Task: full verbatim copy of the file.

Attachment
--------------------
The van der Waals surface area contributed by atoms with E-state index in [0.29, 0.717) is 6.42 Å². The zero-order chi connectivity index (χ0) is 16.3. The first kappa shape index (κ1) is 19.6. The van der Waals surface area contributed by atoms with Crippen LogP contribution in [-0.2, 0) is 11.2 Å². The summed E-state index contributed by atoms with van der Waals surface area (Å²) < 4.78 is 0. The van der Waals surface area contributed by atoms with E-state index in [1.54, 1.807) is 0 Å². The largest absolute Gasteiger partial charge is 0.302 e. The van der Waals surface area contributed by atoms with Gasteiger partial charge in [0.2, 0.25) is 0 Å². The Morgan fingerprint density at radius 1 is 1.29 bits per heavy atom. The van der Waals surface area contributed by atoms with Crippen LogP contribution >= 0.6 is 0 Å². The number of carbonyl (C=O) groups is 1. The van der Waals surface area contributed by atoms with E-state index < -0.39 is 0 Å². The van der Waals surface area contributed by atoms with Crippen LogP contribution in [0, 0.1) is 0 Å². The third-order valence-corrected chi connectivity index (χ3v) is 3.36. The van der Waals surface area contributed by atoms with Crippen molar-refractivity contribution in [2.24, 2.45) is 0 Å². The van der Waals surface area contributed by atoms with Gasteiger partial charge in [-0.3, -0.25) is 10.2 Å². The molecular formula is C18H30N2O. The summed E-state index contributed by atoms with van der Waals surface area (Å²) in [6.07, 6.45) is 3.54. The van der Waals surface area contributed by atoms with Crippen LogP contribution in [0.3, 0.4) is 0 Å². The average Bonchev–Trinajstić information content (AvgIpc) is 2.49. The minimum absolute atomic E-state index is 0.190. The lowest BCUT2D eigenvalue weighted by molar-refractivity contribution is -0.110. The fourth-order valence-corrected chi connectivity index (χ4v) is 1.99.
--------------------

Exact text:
The van der Waals surface area contributed by atoms with E-state index in [0.29, 0.717) is 6.42 Å². The zero-order chi connectivity index (χ0) is 16.3. The first kappa shape index (κ1) is 19.6. The van der Waals surface area contributed by atoms with Crippen LogP contribution in [-0.2, 0) is 11.2 Å². The summed E-state index contributed by atoms with van der Waals surface area (Å²) < 4.78 is 0. The van der Waals surface area contributed by atoms with E-state index in [1.54, 1.807) is 0 Å². The largest absolute Gasteiger partial charge is 0.302 e. The van der Waals surface area contributed by atoms with Gasteiger partial charge in [0.2, 0.25) is 0 Å². The Morgan fingerprint density at radius 1 is 1.29 bits per heavy atom. The van der Waals surface area contributed by atoms with Crippen LogP contribution >= 0.6 is 0 Å². The number of carbonyl (C=O) groups is 1. The van der Waals surface area contributed by atoms with E-state index < -0.39 is 0 Å². The van der Waals surface area contributed by atoms with Crippen LogP contribution in [0, 0.1) is 0 Å². The third-order valence-corrected chi connectivity index (χ3v) is 3.36. The van der Waals surface area contributed by atoms with Crippen molar-refractivity contribution in [2.24, 2.45) is 0 Å². The van der Waals surface area contributed by atoms with Gasteiger partial charge in [-0.3, -0.25) is 10.2 Å². The molecular formula is C18H30N2O. The summed E-state index contributed by atoms with van der Waals surface area (Å²) in [6.07, 6.45) is 3.54. The van der Waals surface area contributed by atoms with Crippen LogP contribution in [0.3, 0.4) is 0 Å². The average Bonchev–Trinajstić information content (AvgIpc) is 2.49. The minimum absolute atomic E-state index is 0.190. The lowest BCUT2D eigenvalue weighted by molar-refractivity contribution is -0.110. The fourth-order valence-corrected chi connectivity index (χ4v) is 1.99.